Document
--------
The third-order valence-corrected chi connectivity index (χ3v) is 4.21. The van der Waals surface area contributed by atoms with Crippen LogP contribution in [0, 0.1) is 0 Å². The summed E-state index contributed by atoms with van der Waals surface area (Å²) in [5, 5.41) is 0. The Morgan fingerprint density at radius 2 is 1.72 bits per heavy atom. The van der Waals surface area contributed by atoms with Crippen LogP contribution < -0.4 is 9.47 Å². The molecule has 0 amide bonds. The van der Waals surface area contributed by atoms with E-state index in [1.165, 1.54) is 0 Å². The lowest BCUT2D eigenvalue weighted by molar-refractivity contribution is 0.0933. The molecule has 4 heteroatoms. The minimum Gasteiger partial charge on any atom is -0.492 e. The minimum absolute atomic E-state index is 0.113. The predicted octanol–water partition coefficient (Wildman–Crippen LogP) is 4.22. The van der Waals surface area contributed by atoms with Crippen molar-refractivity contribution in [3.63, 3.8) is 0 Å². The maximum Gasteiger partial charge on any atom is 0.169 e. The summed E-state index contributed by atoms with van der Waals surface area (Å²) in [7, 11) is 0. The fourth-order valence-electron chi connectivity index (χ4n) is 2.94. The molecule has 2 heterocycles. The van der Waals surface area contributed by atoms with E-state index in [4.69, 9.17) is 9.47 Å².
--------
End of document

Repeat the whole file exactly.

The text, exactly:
The third-order valence-corrected chi connectivity index (χ3v) is 4.21. The van der Waals surface area contributed by atoms with Crippen LogP contribution in [0, 0.1) is 0 Å². The summed E-state index contributed by atoms with van der Waals surface area (Å²) in [5, 5.41) is 0. The Morgan fingerprint density at radius 2 is 1.72 bits per heavy atom. The van der Waals surface area contributed by atoms with Crippen LogP contribution < -0.4 is 9.47 Å². The molecule has 0 amide bonds. The van der Waals surface area contributed by atoms with E-state index in [1.165, 1.54) is 0 Å². The lowest BCUT2D eigenvalue weighted by molar-refractivity contribution is 0.0933. The molecule has 4 heteroatoms. The minimum Gasteiger partial charge on any atom is -0.492 e. The minimum absolute atomic E-state index is 0.113. The predicted octanol–water partition coefficient (Wildman–Crippen LogP) is 4.22. The van der Waals surface area contributed by atoms with Crippen molar-refractivity contribution in [3.63, 3.8) is 0 Å². The maximum Gasteiger partial charge on any atom is 0.169 e. The summed E-state index contributed by atoms with van der Waals surface area (Å²) in [7, 11) is 0. The fourth-order valence-electron chi connectivity index (χ4n) is 2.94. The molecule has 2 heterocycles. The van der Waals surface area contributed by atoms with E-state index in [4.69, 9.17) is 9.47 Å².